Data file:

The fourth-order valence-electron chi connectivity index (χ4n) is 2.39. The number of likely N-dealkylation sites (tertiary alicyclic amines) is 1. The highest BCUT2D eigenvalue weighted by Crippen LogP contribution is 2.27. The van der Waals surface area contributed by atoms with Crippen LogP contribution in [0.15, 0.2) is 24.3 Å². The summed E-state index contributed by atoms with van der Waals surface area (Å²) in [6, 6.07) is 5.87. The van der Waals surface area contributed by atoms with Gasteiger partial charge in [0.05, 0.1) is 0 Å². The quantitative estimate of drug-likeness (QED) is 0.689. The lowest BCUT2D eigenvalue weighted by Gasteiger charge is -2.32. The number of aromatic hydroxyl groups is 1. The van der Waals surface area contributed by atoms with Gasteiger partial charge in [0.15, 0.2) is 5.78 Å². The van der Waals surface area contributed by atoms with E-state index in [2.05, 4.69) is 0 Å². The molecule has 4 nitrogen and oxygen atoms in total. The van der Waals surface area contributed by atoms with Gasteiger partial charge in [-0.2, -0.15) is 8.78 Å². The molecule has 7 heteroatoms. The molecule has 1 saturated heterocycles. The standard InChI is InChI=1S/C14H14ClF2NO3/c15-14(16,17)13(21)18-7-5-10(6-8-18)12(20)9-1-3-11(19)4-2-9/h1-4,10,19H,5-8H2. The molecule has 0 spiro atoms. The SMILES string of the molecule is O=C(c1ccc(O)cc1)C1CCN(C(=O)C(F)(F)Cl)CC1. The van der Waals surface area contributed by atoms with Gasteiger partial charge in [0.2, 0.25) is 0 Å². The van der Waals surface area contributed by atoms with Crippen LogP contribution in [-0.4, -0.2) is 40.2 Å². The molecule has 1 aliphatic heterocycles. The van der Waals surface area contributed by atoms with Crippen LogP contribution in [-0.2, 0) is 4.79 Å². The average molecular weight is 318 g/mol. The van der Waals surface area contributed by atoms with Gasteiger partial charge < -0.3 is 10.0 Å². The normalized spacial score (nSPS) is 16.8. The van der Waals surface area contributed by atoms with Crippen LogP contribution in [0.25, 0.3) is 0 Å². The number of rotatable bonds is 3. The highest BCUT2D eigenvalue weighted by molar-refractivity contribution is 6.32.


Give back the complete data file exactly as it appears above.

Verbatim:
The fourth-order valence-electron chi connectivity index (χ4n) is 2.39. The number of likely N-dealkylation sites (tertiary alicyclic amines) is 1. The highest BCUT2D eigenvalue weighted by Crippen LogP contribution is 2.27. The van der Waals surface area contributed by atoms with Crippen LogP contribution in [0.15, 0.2) is 24.3 Å². The summed E-state index contributed by atoms with van der Waals surface area (Å²) in [6, 6.07) is 5.87. The van der Waals surface area contributed by atoms with Gasteiger partial charge in [0.05, 0.1) is 0 Å². The quantitative estimate of drug-likeness (QED) is 0.689. The lowest BCUT2D eigenvalue weighted by Gasteiger charge is -2.32. The number of aromatic hydroxyl groups is 1. The van der Waals surface area contributed by atoms with Gasteiger partial charge in [0.15, 0.2) is 5.78 Å². The van der Waals surface area contributed by atoms with E-state index in [2.05, 4.69) is 0 Å². The molecule has 4 nitrogen and oxygen atoms in total. The van der Waals surface area contributed by atoms with Gasteiger partial charge in [-0.2, -0.15) is 8.78 Å². The molecule has 7 heteroatoms. The molecule has 1 saturated heterocycles. The standard InChI is InChI=1S/C14H14ClF2NO3/c15-14(16,17)13(21)18-7-5-10(6-8-18)12(20)9-1-3-11(19)4-2-9/h1-4,10,19H,5-8H2. The molecule has 0 spiro atoms. The SMILES string of the molecule is O=C(c1ccc(O)cc1)C1CCN(C(=O)C(F)(F)Cl)CC1. The van der Waals surface area contributed by atoms with Gasteiger partial charge in [0.2, 0.25) is 0 Å². The van der Waals surface area contributed by atoms with Crippen LogP contribution in [-0.4, -0.2) is 40.2 Å². The molecule has 1 aliphatic heterocycles. The van der Waals surface area contributed by atoms with Crippen LogP contribution in [-0.2, 0) is 4.79 Å². The average molecular weight is 318 g/mol. The van der Waals surface area contributed by atoms with Gasteiger partial charge < -0.3 is 10.0 Å². The normalized spacial score (nSPS) is 16.8. The van der Waals surface area contributed by atoms with Crippen LogP contribution in [0.25, 0.3) is 0 Å². The number of rotatable bonds is 3. The highest BCUT2D eigenvalue weighted by molar-refractivity contribution is 6.32.